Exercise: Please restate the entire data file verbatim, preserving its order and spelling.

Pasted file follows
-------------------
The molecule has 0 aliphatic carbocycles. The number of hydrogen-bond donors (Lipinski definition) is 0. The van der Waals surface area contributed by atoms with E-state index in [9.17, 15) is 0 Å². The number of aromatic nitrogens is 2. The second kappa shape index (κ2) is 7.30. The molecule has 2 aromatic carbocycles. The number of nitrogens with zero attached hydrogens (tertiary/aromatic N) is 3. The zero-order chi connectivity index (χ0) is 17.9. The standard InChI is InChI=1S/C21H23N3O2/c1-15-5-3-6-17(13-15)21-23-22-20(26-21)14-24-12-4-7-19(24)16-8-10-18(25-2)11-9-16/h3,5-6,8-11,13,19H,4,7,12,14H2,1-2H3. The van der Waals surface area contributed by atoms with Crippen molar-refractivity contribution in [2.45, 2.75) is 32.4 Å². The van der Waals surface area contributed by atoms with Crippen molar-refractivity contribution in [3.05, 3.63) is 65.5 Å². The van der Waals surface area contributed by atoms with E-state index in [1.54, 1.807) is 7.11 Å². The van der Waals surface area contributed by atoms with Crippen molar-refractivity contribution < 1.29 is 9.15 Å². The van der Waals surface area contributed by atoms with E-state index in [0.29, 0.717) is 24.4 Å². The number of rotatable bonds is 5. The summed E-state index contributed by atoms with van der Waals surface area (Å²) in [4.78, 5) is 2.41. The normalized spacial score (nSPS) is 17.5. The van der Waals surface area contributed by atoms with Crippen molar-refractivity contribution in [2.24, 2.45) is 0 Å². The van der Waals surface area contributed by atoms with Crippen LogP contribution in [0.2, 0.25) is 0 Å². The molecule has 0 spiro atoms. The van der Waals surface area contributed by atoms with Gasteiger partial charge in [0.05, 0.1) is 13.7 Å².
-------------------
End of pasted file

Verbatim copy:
The molecule has 0 aliphatic carbocycles. The number of hydrogen-bond donors (Lipinski definition) is 0. The van der Waals surface area contributed by atoms with E-state index in [9.17, 15) is 0 Å². The number of aromatic nitrogens is 2. The second kappa shape index (κ2) is 7.30. The molecule has 2 aromatic carbocycles. The number of nitrogens with zero attached hydrogens (tertiary/aromatic N) is 3. The zero-order chi connectivity index (χ0) is 17.9. The standard InChI is InChI=1S/C21H23N3O2/c1-15-5-3-6-17(13-15)21-23-22-20(26-21)14-24-12-4-7-19(24)16-8-10-18(25-2)11-9-16/h3,5-6,8-11,13,19H,4,7,12,14H2,1-2H3. The van der Waals surface area contributed by atoms with Crippen molar-refractivity contribution in [2.45, 2.75) is 32.4 Å². The van der Waals surface area contributed by atoms with Crippen molar-refractivity contribution in [3.05, 3.63) is 65.5 Å². The van der Waals surface area contributed by atoms with E-state index in [1.54, 1.807) is 7.11 Å². The van der Waals surface area contributed by atoms with Crippen molar-refractivity contribution < 1.29 is 9.15 Å². The van der Waals surface area contributed by atoms with E-state index in [0.29, 0.717) is 24.4 Å². The number of rotatable bonds is 5. The summed E-state index contributed by atoms with van der Waals surface area (Å²) in [4.78, 5) is 2.41. The normalized spacial score (nSPS) is 17.5. The van der Waals surface area contributed by atoms with Crippen molar-refractivity contribution in [2.24, 2.45) is 0 Å². The van der Waals surface area contributed by atoms with Crippen LogP contribution in [0.2, 0.25) is 0 Å². The molecule has 0 spiro atoms. The van der Waals surface area contributed by atoms with Gasteiger partial charge in [0.05, 0.1) is 13.7 Å².